I went to my first Malice in the mid-1990s. I had just finished my first novel and had no idea what to do next. A friend, who wrote and published a mystery, had discovered the conference through a collogue who lived in the Washington area. I would have someone I knew there, so I wouldn't be all alone. At the last minute he was unable to make it, so I was on my own.
Writers are people who spend long periods alone, setting words on paper (or computer screens) then going back and rewriting everything they did the first time. When the manuscript is finished they have to pull another personality out of their back pockets and enter the market place. They have to sell the work to a publisher then they have to sell it to the public. Very few people are good at both.
I am more the solitary writing type. I made a decision before I stepped on the train to Washington. I would be as outgoing as I could manage. I would go up to strangers and introduce myself. I would be humble and not push my own stellar career as a writer, but find out how they managed theirs.
An added incentive was that Dick Francis was receiving some award that year and I would do anything to meet him. Turns out he was up against a deadline and sent his son in his place. Darn, abandoned twice.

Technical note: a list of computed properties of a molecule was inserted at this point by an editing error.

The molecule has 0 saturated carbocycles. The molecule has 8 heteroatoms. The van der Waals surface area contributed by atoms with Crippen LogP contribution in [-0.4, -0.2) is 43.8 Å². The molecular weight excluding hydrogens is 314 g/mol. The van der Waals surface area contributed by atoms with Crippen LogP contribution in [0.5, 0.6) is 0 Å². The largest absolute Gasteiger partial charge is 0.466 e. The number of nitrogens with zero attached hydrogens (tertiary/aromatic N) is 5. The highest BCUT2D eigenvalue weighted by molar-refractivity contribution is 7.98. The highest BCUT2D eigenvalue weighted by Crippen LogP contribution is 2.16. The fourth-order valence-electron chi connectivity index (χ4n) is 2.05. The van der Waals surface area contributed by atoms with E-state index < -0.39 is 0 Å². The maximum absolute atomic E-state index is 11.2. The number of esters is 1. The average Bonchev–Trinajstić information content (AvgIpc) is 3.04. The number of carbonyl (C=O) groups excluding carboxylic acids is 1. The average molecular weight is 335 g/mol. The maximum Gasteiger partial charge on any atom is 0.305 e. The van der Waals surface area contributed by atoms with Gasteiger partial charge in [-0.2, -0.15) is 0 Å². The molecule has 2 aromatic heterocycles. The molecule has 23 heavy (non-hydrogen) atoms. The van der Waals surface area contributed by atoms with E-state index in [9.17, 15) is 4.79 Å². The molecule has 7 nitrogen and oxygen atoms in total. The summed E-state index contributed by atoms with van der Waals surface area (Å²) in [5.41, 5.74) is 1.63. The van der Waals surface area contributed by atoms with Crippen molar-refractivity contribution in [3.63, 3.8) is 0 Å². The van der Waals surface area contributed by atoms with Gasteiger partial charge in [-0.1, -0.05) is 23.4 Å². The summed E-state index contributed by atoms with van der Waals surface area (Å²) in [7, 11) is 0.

I was pretty proud of how I did. I sat down with several authors I had never heard of, and discussed writing, how they did it, what they got out of conferences like this one, how they chose their topics. The advice I got from every one of them was that I should join Sisters in Crime. I had looked into the two organizations, Sisters in Crime and Mystery Writers of America, but hadn't joined either.
I attended a panel at each opportunity but I can't now remember what any of them were except one. I went to the short story panel toward the end of the weekend. One of the panel members was the treasurer (I think) of the Sisters in Crime chapter that was in my area. I talked to her after the panel and as soon as I could I joined the chapter.
The most impressive and inspiring thing I saw that weekend was a newly published writer, her book would be out in a few weeks and she spent the whole conference wheeling her two kids around in a stroller. If she could do it so could I.
After a couple of years I switched to a conference that focused on the craft of writing. It was in my hometown so I could combine education with a family visit.
Last year I went back to Malice, now a published writer myself. My roommate was someone from my Sisters in Crime local. I was given a panel of my own to moderate. I met some of my online friends, shopped my manuscript, and in a strange encounter, met a novelist whose non-fiction I admire.
I am so excited about attending again this year. Come see me at Uncle Sam Wants You, on Saturday afternoon.